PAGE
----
Altland’s Ranch, a longtime hub in York County’s gay and lesbian community, has closed after about 50 years of business.

The bar and restaurant at 8505 Orchard Road, Jackson Township, first announced the closure on Facebook on March 22. The Ranch, as it was informally called, will be put up for sale at an undetermined price, said Robert Stump, who oversees the bar’s ownership.

A decline in turnout coupled with the cost of maintaining the property led to the bar’s closure, Stump said.

“You can’t sustain a bar if you don’t have people coming,” Stump said. “There’s no money coming back in to pay for things.”

Changing times contributed to the drop in clientele, said Charles Kress, who worked there until he retired in December 2015.

Kress, 62, said when he first visited the bar in the late 1960s, there were few safe places for gay men to meet. That began to change by the late 1990s, Kress said, and has continued to change as society has progressed.

In one sense, the decline of gay and lesbian bars is “the price of progress” for the lesbian, gay, bisexual, transgender and queer community, said Stacy Imler, one of the bar’s longtime patrons.

“The more our community doesn’t need a place to congregate, the more of them will slip away,” Imler said. “The Ranch isn’t a charity. It needs to be supported by the community. That wasn’t happening.”

That community helped to create lifelong relationships, Imler said, such as during the 1980s, when AIDS — still a mysterious disease at the time — was killing gay men in scores.

“There is something that many don’t know about, and that is how the lesbian community stood up for us gays, and especially the guys that were dying of AIDS,” Imler said. “The lesbian community … took care of them all. They ran or volunteered at the hospice. There’s an amazing fellowship among us all.”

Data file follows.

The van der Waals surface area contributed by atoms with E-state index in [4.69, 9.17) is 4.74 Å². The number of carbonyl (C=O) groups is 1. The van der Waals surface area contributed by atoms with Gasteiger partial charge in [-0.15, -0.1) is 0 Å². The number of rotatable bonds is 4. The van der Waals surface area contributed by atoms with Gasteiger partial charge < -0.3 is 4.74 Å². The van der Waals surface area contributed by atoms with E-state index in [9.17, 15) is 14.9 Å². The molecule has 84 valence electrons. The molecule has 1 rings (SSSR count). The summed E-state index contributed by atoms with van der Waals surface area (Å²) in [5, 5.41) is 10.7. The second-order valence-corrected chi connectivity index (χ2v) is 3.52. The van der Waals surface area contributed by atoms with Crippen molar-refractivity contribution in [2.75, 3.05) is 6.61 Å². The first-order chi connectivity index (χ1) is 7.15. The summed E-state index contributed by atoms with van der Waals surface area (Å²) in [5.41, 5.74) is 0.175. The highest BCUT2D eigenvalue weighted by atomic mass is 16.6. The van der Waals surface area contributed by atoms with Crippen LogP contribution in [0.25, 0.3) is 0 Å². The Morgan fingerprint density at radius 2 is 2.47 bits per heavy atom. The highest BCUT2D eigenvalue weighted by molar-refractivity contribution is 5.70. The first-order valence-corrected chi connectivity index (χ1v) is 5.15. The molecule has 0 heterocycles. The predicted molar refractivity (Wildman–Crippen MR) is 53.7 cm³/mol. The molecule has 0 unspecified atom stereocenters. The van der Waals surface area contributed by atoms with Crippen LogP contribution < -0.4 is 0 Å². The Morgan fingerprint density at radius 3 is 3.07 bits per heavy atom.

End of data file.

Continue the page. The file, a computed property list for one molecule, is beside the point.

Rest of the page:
As society has become more open-minded, businesses aimed exclusively at the LGBT community have met competition from other establishments, said Harry Young, president and CEO of Central Pennsylvania Gay and Lesbian Chamber of Commerce.

“Increasingly, businesses have become more inclusive in general, marketing specifically to the LGBT community, recognizing its buying power and importance in the market,” Young said.

The Internet and the rise of social media also have added to changing needs for clientele, Young said.

“As we integrate technology more and more into everyday life, meeting others is as easy as unlocking our phones,” Young said. “Consequently, many feel that bars catering to the LGBT community have become less necessary to meet new people than they once were.”

The bar’s closure likely marks the end of an era in York County, said Stump. To his knowledge, Altland’s Ranch was the last gay bar in the county.

The ranch dated back to the 1960s, if not earlier, said Kress, and was originally a country club with a swimming pool. With the closures of LUX Night Lounge and Club Excess in recent years, he wasn’t sure what options were left for those who wanted to meet others in the LGBT community.

“The Ranch was one of a kind,” Kress said. “It was the friendliest bar you ever wanted to be at.”